She is inbetween movement classes.
“Thinking of different centrepoints for different emotions.”
“When you have to take on a character from an opera, say, you’re being snooty you think of your chest and sticking it out and being pompous.”
Nope, don’t get that.
The classes, whatever they’re for, are part of an eight year course at the Royal College of Music in London which Bilsthorpe opera trainee Victoria Gray is half-way through.
It’s the stage at which Katherine Jenkins quit to become a popera star.
Victoria, 22, wouldn’t mind the fame and riches but her focus is on finishing the course and becoming a professional opera singer.
But she needs to raise £10,000 per year to carry on with the post-graduate degree then opera school.
“The tuition you get here is the best but it’s so expensive,” she says.
The figure covers the tuition fees. She pays the rent with a part-time job as a singing waitress.
“It’s a restaurant in Lancaster Gate called Bel Canto. People will be eating their dinner, the piano will start up and one of us will sing opera while walking around the tables. It’s such a funny concept but it really works.
“And it’s great practice. You’re testing out new pieces and new arias all the time.”
The former Minster School pupil was a member of Cantamus, the all girl choir based in Mansfield, travelling to Germany, Italy and China, where, in 2007, they were crowned World Choir Olympic Champions.
“I was with the choir for ten years and it’s where I got my passion for it and the necessary discipline,” she says.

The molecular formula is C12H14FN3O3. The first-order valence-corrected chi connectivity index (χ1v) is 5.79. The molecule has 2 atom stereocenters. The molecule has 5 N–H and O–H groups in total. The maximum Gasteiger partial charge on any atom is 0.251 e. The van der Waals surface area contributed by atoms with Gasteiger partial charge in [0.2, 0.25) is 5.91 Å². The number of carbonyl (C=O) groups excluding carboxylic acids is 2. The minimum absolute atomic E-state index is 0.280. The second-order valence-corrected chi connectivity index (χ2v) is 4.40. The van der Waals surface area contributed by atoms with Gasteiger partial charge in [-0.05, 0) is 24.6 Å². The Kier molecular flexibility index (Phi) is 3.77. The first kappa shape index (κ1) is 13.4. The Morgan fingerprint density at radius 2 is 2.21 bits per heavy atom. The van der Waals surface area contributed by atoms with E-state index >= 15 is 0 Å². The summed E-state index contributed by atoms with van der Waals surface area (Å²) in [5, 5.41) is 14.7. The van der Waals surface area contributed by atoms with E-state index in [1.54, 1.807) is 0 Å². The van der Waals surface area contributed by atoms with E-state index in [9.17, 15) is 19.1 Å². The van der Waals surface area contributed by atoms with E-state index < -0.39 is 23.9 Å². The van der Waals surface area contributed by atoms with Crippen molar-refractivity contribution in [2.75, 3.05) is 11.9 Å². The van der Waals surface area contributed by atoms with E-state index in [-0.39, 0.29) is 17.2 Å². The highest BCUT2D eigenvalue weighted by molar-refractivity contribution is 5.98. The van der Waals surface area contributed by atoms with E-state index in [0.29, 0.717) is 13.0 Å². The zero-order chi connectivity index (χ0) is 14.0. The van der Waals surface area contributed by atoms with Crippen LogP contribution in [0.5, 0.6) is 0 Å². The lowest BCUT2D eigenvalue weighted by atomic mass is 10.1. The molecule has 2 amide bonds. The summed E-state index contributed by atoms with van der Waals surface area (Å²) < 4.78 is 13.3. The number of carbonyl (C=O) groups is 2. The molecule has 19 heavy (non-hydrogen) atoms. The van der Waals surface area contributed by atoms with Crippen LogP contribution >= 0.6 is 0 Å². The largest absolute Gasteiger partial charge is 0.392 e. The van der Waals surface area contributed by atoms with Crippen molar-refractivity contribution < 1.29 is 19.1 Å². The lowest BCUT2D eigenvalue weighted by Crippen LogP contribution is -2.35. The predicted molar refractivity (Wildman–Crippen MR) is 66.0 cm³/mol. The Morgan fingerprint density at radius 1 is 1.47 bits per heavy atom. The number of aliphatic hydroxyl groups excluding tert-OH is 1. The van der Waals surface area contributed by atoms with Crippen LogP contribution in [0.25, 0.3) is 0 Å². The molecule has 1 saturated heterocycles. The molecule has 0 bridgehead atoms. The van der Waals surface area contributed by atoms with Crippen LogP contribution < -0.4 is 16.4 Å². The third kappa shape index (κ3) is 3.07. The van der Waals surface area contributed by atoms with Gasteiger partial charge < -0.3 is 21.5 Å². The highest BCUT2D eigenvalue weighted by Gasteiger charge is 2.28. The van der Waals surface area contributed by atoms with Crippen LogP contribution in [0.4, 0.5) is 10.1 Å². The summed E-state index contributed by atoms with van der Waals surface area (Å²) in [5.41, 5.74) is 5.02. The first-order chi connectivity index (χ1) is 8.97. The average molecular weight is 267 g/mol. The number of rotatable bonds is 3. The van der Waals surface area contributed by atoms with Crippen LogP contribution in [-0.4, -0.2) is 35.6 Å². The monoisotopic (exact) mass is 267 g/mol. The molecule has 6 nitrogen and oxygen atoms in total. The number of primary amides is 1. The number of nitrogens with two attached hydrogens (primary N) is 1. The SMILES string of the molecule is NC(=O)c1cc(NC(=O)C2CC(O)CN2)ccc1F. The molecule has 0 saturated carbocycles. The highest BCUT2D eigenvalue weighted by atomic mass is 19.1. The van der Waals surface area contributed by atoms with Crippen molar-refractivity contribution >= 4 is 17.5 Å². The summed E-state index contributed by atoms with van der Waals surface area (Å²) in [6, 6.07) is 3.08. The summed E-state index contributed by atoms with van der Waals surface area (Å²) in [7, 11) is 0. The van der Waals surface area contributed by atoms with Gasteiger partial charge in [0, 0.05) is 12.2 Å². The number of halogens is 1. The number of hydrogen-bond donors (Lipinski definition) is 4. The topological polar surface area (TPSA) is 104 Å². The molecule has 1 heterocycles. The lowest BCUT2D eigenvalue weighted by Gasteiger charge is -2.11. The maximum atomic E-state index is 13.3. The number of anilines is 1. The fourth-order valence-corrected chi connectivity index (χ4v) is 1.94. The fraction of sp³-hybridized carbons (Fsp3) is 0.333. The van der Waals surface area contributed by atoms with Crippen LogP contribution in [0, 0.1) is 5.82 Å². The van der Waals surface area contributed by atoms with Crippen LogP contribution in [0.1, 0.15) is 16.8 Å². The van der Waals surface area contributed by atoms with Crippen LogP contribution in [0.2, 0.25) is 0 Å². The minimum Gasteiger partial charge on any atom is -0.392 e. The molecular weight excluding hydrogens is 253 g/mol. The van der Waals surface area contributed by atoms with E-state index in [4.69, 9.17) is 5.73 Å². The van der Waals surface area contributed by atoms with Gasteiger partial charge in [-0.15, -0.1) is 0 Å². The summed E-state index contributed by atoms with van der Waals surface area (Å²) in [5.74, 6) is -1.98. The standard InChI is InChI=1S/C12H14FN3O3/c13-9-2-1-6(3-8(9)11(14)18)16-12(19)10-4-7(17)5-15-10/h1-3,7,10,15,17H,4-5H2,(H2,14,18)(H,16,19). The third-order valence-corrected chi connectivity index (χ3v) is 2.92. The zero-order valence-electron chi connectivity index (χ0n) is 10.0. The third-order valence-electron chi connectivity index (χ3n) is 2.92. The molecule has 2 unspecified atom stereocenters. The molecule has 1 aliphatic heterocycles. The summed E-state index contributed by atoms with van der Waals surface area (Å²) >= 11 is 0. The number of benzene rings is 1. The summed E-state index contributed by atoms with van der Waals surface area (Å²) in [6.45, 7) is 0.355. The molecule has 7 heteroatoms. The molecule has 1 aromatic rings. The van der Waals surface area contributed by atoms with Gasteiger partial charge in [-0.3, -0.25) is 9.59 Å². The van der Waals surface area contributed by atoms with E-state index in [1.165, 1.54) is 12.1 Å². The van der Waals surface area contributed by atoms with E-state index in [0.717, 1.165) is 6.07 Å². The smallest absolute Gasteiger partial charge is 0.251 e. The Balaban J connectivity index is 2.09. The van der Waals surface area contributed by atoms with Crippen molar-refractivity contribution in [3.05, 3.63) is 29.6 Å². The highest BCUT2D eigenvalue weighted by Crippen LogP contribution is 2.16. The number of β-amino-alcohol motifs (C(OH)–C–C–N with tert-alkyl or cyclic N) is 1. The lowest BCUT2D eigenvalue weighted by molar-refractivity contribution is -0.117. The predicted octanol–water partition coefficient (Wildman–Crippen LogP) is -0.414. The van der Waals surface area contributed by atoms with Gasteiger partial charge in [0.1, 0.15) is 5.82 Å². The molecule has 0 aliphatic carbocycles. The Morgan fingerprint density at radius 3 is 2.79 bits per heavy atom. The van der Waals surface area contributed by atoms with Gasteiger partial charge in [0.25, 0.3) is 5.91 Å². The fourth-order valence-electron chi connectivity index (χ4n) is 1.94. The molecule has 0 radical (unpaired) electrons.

Victoria was also the first singer to win The Nottingham Young Musician Competition, in 2005.
Dad, a former boxer, is a court usher while mum works for the NHS. Her musical gift comes more from her grandparents.
“Both my parents are tone deaf,” she laughs.
“The voice comes from my grandma. She did music at university. My grandad was one of the first members of the Salvation Army band and he played trombone with the Edwinstowe Colliery Band.”
As a petite blonde Victoria knows she’s far from the traditional bulky opera singer.
“The first opera I saw, I thought it would be somebody fat with horns on their head, screaming.”
I’ve had those nightmares.
“But it was so much more than that. They were so physical and their acting conveyed every emotion you could possible imagine. And even though it was in Italian you’d be laughing with them, then crying.”
Aren’t most opera singers great hefers?
“No, not at all. These days you’re turned away if you’re overweight because you have to be so physically fit to sustain a role. I once had to leap on to a tenor’s back while singing.”
As part of a sponsorship deal with Mansfield’s Direct Recording Systems, Victoria will soon record a demo and video to help sell her to prospective sponsors.
So, following Katherine Jenkins isn’t out of the question?
“I really respect what she’s done in bringing opera to the masses but she’ll never have a career in an opera house. And that’s what I really want. To travel the world singing opera.”
You could do both.
“I’d love to eventually.”
So if Simon Cowell offered you an album deal singing Westlife opera style...?
“I would. It’d be a great way of earning the money to continue my studies.”
Should she make it as a professional singer Victoria will be following in the footsteps of another ex-Minster School pupil: Alvin Stardust
Ask your dad.
Maybe you should change your name to Victoria Starburst.
“I like that. I’m going to use that.”
You read it here first...
Victoria Gray, with Anthony Gregory, the Cantamus Ensemble and Michael Neaum, Queen Elizabeth School, Mansfield, Saturday February 20, 7.30 pm.
Tickets: £10, 01623 627764